One of the households we helped was the Jejou family from Mosul in Iraq. They told the team that they left Mosul in August because of the threat posed by Daesh (Islamic State) and for the future of their children.

 

6 smiling Iraqi children in from of a tent supplied by ShelterBox

Children from the Jejou family, who travelled to Greece from Mosul, Iraq. (Credit Jennifer Butte-Dahl/ShelterBox)

 

One family member said: ‘We have suffered a lot and lost everything. We are Christians, and Christians are all being killed by Daesh in Iraq. Churches are being destroyed and Daesh kidnapped some of our relatives. Two children in our extended family were killed by missiles.’

They carried on to explain that they travelled to Greece with five other families. There were 40 people in total and they all went in one boat. The motor died in the middle of the sea, but thankfully they managed to fix it and continue.

The experience of the journey has made a big impact on the family’s three children. The parents told us: ‘They’ve lost their manners. Every day we move to a new place, meet new people. They are learning bad habits. Their days have no structure and there is no controlled environment. The children want to get back to school and we want them back in school as well.’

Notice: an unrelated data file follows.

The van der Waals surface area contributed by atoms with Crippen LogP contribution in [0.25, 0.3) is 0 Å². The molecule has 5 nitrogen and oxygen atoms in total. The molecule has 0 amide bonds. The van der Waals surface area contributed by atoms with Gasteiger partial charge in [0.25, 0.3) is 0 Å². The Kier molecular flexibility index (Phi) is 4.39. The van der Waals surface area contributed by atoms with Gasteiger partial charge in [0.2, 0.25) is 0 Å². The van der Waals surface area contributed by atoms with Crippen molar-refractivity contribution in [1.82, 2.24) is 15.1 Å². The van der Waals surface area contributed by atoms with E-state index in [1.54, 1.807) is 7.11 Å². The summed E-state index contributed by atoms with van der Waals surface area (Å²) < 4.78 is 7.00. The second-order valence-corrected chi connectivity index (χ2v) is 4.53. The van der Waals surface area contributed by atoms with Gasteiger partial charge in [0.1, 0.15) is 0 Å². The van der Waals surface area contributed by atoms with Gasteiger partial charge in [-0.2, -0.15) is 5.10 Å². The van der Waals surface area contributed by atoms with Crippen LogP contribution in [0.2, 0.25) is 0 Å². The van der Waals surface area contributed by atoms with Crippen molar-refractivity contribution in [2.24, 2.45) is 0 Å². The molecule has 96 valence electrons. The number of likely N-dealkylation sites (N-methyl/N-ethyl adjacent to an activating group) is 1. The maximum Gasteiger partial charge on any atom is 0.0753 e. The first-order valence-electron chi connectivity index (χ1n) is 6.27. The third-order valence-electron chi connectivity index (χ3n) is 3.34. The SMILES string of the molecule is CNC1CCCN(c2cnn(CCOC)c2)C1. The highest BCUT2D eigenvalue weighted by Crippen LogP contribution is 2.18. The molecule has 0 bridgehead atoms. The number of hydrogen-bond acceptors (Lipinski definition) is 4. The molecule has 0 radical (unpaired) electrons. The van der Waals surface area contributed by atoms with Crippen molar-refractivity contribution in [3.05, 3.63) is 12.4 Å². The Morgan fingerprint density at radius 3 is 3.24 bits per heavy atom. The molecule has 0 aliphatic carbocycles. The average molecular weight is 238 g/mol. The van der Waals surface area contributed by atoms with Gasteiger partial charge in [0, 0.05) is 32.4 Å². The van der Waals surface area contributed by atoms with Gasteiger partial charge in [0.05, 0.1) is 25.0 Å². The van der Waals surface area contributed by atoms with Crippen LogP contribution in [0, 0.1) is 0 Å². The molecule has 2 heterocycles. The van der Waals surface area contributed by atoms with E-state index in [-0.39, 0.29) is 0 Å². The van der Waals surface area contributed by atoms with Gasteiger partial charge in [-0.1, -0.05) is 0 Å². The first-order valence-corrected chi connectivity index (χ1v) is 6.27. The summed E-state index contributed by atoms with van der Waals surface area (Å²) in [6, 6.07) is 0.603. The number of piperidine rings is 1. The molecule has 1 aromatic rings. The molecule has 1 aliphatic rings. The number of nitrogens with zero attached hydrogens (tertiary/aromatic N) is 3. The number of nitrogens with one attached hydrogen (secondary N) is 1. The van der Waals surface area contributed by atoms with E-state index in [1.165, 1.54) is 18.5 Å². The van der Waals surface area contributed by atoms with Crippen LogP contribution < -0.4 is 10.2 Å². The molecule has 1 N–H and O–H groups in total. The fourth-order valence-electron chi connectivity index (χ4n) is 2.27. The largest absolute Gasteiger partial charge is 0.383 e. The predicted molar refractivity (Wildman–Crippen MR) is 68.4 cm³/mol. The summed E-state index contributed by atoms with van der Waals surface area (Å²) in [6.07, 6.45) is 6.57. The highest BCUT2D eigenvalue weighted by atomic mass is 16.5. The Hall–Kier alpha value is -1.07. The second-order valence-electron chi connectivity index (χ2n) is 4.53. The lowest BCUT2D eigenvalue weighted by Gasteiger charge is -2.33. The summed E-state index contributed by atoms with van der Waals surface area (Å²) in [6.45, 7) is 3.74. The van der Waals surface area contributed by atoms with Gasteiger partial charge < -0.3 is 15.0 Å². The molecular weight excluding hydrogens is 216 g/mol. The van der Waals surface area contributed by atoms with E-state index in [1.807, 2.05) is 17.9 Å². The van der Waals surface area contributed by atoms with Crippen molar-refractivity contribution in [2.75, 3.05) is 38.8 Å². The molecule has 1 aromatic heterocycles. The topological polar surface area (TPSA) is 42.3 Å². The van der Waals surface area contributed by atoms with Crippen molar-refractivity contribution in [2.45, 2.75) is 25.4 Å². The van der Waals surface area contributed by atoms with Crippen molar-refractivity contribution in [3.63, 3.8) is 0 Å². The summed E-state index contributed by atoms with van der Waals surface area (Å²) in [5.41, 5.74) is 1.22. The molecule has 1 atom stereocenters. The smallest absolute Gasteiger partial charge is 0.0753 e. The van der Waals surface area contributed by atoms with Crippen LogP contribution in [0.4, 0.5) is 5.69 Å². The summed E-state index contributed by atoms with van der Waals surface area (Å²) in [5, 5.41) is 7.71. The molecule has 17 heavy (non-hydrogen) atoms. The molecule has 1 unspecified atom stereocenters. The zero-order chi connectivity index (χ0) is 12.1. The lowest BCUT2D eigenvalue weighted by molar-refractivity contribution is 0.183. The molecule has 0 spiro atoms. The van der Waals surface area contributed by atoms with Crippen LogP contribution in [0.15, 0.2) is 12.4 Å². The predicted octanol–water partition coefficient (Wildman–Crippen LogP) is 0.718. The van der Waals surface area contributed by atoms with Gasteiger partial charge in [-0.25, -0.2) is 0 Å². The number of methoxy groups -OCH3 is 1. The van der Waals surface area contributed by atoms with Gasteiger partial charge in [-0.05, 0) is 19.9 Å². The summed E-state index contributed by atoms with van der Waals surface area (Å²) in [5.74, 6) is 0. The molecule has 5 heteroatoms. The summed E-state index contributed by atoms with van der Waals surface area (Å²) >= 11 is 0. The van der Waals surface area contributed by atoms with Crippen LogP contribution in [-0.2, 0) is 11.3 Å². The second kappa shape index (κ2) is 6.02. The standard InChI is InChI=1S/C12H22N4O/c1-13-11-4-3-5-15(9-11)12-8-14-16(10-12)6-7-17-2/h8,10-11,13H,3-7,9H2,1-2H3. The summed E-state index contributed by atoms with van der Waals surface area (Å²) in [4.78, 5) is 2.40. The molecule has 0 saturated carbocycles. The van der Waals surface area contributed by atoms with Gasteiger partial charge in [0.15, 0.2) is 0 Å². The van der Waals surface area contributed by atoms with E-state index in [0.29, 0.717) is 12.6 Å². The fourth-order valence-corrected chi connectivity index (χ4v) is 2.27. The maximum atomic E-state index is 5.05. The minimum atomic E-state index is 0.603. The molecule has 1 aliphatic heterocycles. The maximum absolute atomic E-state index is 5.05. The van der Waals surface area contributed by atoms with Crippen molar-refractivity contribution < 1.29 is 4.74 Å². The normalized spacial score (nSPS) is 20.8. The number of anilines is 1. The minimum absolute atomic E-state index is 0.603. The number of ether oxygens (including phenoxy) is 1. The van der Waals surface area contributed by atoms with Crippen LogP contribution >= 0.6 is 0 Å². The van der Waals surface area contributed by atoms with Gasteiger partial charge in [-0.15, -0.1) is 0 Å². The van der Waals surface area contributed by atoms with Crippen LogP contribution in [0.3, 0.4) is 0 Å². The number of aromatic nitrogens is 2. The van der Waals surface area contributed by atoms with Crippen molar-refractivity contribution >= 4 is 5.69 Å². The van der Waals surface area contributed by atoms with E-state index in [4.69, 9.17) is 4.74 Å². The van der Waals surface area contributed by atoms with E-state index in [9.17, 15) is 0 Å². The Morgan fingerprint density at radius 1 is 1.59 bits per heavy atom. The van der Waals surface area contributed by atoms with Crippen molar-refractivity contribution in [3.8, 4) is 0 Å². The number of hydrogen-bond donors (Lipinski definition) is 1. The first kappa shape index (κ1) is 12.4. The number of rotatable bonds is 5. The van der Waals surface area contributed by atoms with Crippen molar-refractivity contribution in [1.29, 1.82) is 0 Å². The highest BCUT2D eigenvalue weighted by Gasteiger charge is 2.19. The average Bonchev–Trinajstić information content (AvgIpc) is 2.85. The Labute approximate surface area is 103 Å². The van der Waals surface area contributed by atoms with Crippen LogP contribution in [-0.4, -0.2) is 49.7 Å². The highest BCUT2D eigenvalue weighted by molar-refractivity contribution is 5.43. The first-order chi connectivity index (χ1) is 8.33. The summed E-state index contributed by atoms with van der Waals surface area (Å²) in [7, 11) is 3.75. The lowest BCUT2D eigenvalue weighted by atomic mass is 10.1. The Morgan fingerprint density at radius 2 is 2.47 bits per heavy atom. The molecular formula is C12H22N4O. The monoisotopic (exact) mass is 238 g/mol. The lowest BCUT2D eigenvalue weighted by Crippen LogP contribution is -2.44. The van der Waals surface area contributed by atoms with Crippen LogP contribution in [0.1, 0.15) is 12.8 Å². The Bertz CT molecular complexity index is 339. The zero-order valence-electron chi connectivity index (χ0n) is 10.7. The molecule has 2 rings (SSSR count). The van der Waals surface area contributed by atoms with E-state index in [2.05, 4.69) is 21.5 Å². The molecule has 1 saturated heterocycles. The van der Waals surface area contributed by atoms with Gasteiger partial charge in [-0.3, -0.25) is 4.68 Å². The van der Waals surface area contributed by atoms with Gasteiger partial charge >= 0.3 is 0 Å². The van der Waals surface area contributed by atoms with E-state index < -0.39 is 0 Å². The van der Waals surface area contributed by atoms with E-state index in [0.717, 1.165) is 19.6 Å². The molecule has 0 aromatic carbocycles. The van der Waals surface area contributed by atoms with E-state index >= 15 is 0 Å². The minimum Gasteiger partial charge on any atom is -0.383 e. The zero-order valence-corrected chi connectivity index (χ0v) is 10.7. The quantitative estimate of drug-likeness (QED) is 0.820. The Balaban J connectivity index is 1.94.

However, in the short time that the family were on the island of Lesbos, they were able to have a brief rest in a secure environment, thanks to ShelterBox.

They said: ‘The tent is big – we can put our luggage inside to keep it safe and the whole family can live in this tent. This tent provides shelter for us and it is a safe space.’

Hundreds of others, just like the Jejou family, have been able to rest in somewhere safe and comfortable thanks to ShelterBox. An item as simple as a tent is not only providing shelter, but much-needed security, in the midst of many harrowing journeys.

ShelterBox Team Carries Out Assessments In Tanzania

Refugees who have left Burundi due to political conflict travel by boat to Port Kiblizi in neighbouring Tanzania. (Todd Finklestone/ShelterBox)

Refugees who have left Burundi due to political conflict travel by boat to Port Kiblizi in neighbouring Tanzania. (Todd Finklestone/ShelterBox)

 

A ShelterBox response team is currently in Tanzania to assess how we can support refugee camps as political violence in neighbouring Burundi causes 120,000 people to flee the country.
Burundi was thrown into turmoil when the president of the East African country made a bid for a third five-year term in office, which is said to be a violation of the peace deal that ended 13 years of civil war in 2006. This announcement has caused massive political unrest, leading to more than 70 people being killed and hundreds more wounded in opposition protests.
The violence has led tens of thousands of people to cross the border and seek refuge in neighbouring countries. More than 50,000 people have now arrived in Tanzania since the conflict began.